Conference – Beirut 3-7 May 2017

            

International research conference

Khamriyya as a World Poetic Genre:

Comparative Perspectives on Wine Poetry in Near and Middle Eastern Literatures

American University of Beirut, 3-7 May 2017

PROGRAMME

PARTICIPANTS

Vahid Behmardi (Lebanese American University)

Enrico Boccaccini (Göttingen University)

Michael Cooperson (UCLA)

Kirill Dmitriev (University of St Andrews)

Orhan Elmaz (University of St Andrews)

Jeremy Farrel (Emory University)

Maryam Ghorbankarimi (University of St Andrews)

Renate Jacobi (Freie Universität Berlin)

David Kiltz (BBAW Berlin)

Sooyong Kim (Koç University Istanbul)

Hajnalka Kovacs (Stanford University)

Matthew Thomas Miller (University of Maryland)

Hakan Özkan (Universität Münster)

Bilal Orfali (American University of Beirut)

Maurice Pomerantz (New York University Abu Dhabi)

Christine van Ruymbeke (University of Cambridge)

Asghar Seyed-Gohrab (Leiden University) tbc

Sunil Sharma (Boston University) tbc

Ilse Sturkenboom (University of St Andrews)

Adam Talib (American University in Cairo)

Joachim Yeshaya (KU Leuven)

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Khamriyya as a World Poetic Genre: Comparative Perspectives on Wine Poetry in Near and Middle Eastern Literatures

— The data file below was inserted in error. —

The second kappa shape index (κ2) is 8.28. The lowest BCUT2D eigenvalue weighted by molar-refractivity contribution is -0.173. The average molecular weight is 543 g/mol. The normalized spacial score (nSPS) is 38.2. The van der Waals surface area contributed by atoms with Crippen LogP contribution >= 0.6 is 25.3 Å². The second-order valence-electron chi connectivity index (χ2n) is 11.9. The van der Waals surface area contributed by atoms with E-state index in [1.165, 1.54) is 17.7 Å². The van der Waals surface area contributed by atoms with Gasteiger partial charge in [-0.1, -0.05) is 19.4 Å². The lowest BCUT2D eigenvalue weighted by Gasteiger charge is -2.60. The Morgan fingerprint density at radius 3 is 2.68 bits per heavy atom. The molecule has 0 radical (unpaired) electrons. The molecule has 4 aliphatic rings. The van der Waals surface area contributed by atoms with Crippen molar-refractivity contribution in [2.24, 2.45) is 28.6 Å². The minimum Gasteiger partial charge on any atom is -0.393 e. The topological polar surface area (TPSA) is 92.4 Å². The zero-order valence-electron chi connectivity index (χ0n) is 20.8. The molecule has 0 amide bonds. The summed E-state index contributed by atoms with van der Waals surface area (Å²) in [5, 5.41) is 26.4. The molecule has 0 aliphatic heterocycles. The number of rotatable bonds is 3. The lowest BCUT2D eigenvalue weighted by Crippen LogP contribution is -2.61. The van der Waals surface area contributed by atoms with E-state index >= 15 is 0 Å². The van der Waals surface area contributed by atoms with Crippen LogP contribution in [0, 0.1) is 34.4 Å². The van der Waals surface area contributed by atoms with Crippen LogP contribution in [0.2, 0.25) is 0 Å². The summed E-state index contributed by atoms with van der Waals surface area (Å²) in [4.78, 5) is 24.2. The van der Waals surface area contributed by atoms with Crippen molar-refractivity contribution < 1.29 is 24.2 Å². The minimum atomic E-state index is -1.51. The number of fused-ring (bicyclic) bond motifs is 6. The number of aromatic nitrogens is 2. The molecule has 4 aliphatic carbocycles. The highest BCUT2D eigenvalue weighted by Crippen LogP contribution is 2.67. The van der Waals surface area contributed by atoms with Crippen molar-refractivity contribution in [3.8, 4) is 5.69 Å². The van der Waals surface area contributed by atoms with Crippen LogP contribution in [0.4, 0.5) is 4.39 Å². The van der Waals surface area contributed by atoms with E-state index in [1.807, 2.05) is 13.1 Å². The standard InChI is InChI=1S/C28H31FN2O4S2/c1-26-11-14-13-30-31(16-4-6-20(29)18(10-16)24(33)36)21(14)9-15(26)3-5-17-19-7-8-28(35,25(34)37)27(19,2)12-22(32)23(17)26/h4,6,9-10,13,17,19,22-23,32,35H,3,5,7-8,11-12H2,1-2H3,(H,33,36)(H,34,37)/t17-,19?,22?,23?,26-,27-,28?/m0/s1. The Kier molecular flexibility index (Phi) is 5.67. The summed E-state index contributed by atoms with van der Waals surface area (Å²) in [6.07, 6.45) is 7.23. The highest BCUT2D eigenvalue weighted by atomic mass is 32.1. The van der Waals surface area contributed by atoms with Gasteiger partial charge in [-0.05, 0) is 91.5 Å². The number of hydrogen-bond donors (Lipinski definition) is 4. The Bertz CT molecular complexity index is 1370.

Collaborative Research Initiative

Department of Arabic and Persian, University of St Andrews

Faculty of Asian and Middle Eastern Studies, University of Cambridge

Main Objectives 

The project is a collaborative initiative of the School of Modern Languages at the University of St Andrews and the Faculty of Asian and Middle Eastern Studies at the University of Cambridge. It aims at exploring the history of wine poetry in various Near and Middle Eastern literatures from its origins in the 6th century up until the early modern period.

Khamriyya represents along with ghazal a major form of poetic expression in various literary traditions including Arabic, Persian, Hebrew, Syriac, Ethiopian, Armenian, Georgian and Ottoman Turkish. Historical diversity and aesthetic versatility of khamriyya defined its development over many centuries in different cultural, religious and social contexts. In order to reveal the richness and importance of khamriyya as a world poetic genre, the initiative applies a comparative approach, which will help understand the transformations of the genre throughout different periods of literary history and across diverse cultural and linguistic milieus.

The initiative welcomes contributions exploring various aspects of wine poetry in comparative perspective of Near and Middle Eastern literatures with the focus on the following topics:

1.   Recusancy and transgression: wine poetry challenging cultural, social and religious norms of the society.

2.   Imagery and stylistics: aesthetic transformations in the history of wine poetry.

3.   Adoption and transmission: wine poetry crossing linguistic and cultural borders.

Agenda

The initiative will be conducted in 2014 – 2017 in form of lecture series, research workshops in St Andrews and Cambridge, and a conference in Beirut.

The initiative is supported by the Honeyman Foundation (St Andrews) and various research funding at FAMES (Cambridge). The results of this collaborative research will be published in a dedicated volume or special issue of a journal.